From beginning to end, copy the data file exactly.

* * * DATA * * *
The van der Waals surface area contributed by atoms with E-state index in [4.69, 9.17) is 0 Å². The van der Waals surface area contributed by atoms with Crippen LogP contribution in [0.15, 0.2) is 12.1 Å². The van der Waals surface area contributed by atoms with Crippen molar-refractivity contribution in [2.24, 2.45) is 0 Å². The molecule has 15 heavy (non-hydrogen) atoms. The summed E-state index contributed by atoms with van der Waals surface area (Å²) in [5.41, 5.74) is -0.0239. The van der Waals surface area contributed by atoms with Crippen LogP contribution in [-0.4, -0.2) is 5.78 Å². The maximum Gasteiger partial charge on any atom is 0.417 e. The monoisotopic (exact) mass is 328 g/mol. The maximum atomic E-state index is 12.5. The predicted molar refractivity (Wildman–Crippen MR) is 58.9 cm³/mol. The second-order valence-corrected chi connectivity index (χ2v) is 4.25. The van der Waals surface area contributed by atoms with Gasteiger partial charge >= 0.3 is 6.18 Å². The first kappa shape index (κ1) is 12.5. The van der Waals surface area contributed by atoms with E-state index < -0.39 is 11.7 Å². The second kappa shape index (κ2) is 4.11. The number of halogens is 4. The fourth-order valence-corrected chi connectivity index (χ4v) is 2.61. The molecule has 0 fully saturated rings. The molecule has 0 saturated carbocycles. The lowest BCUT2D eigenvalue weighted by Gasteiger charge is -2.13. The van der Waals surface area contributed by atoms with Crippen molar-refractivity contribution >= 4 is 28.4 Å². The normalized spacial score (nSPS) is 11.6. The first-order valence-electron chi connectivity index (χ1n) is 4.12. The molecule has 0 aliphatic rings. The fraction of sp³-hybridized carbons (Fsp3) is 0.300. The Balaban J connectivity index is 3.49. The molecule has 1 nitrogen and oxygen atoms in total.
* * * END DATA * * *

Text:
The van der Waals surface area contributed by atoms with E-state index in [4.69, 9.17) is 0 Å². The van der Waals surface area contributed by atoms with Crippen LogP contribution in [0.15, 0.2) is 12.1 Å². The van der Waals surface area contributed by atoms with Crippen molar-refractivity contribution in [2.24, 2.45) is 0 Å². The molecule has 15 heavy (non-hydrogen) atoms. The summed E-state index contributed by atoms with van der Waals surface area (Å²) in [5.41, 5.74) is -0.0239. The van der Waals surface area contributed by atoms with Crippen LogP contribution in [-0.4, -0.2) is 5.78 Å². The maximum Gasteiger partial charge on any atom is 0.417 e. The monoisotopic (exact) mass is 328 g/mol. The maximum atomic E-state index is 12.5. The predicted molar refractivity (Wildman–Crippen MR) is 58.9 cm³/mol. The second-order valence-corrected chi connectivity index (χ2v) is 4.25. The van der Waals surface area contributed by atoms with Gasteiger partial charge >= 0.3 is 6.18 Å². The first kappa shape index (κ1) is 12.5. The van der Waals surface area contributed by atoms with E-state index < -0.39 is 11.7 Å². The second kappa shape index (κ2) is 4.11. The number of halogens is 4. The fourth-order valence-corrected chi connectivity index (χ4v) is 2.61. The molecule has 0 fully saturated rings. The molecule has 0 saturated carbocycles. The lowest BCUT2D eigenvalue weighted by Gasteiger charge is -2.13. The van der Waals surface area contributed by atoms with Crippen molar-refractivity contribution >= 4 is 28.4 Å². The normalized spacial score (nSPS) is 11.6. The first-order valence-electron chi connectivity index (χ1n) is 4.12. The molecule has 0 aliphatic rings. The fraction of sp³-hybridized carbons (Fsp3) is 0.300. The Balaban J connectivity index is 3.49. The molecule has 1 nitrogen and oxygen atoms in total.